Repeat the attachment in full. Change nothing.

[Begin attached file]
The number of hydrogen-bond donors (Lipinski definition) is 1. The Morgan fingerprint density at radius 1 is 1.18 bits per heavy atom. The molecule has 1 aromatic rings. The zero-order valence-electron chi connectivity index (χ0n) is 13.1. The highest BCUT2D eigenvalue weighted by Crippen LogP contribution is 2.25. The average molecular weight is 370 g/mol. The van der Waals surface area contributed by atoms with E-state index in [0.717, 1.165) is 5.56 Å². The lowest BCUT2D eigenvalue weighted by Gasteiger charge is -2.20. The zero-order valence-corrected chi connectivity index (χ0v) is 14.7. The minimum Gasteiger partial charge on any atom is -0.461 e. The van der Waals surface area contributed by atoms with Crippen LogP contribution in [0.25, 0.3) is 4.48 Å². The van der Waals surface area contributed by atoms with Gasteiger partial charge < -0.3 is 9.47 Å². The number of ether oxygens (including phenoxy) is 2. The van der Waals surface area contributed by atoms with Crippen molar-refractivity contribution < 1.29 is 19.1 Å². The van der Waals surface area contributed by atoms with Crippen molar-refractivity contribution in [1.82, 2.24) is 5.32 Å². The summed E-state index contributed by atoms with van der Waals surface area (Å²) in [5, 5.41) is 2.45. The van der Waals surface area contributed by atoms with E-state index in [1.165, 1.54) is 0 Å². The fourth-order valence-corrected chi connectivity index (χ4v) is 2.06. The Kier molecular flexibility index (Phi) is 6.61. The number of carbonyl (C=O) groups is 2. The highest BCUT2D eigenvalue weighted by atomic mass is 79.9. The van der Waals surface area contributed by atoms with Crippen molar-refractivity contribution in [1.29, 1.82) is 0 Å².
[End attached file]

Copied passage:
The number of hydrogen-bond donors (Lipinski definition) is 1. The Morgan fingerprint density at radius 1 is 1.18 bits per heavy atom. The molecule has 1 aromatic rings. The zero-order valence-electron chi connectivity index (χ0n) is 13.1. The highest BCUT2D eigenvalue weighted by Crippen LogP contribution is 2.25. The average molecular weight is 370 g/mol. The van der Waals surface area contributed by atoms with E-state index in [0.717, 1.165) is 5.56 Å². The lowest BCUT2D eigenvalue weighted by Gasteiger charge is -2.20. The zero-order valence-corrected chi connectivity index (χ0v) is 14.7. The minimum Gasteiger partial charge on any atom is -0.461 e. The van der Waals surface area contributed by atoms with Crippen LogP contribution in [0.25, 0.3) is 4.48 Å². The van der Waals surface area contributed by atoms with Gasteiger partial charge < -0.3 is 9.47 Å². The number of ether oxygens (including phenoxy) is 2. The van der Waals surface area contributed by atoms with Crippen molar-refractivity contribution < 1.29 is 19.1 Å². The van der Waals surface area contributed by atoms with Crippen molar-refractivity contribution in [1.82, 2.24) is 5.32 Å². The summed E-state index contributed by atoms with van der Waals surface area (Å²) in [5, 5.41) is 2.45. The van der Waals surface area contributed by atoms with E-state index in [1.165, 1.54) is 0 Å². The fourth-order valence-corrected chi connectivity index (χ4v) is 2.06. The Kier molecular flexibility index (Phi) is 6.61. The number of carbonyl (C=O) groups is 2. The highest BCUT2D eigenvalue weighted by atomic mass is 79.9. The van der Waals surface area contributed by atoms with Crippen molar-refractivity contribution in [1.29, 1.82) is 0 Å².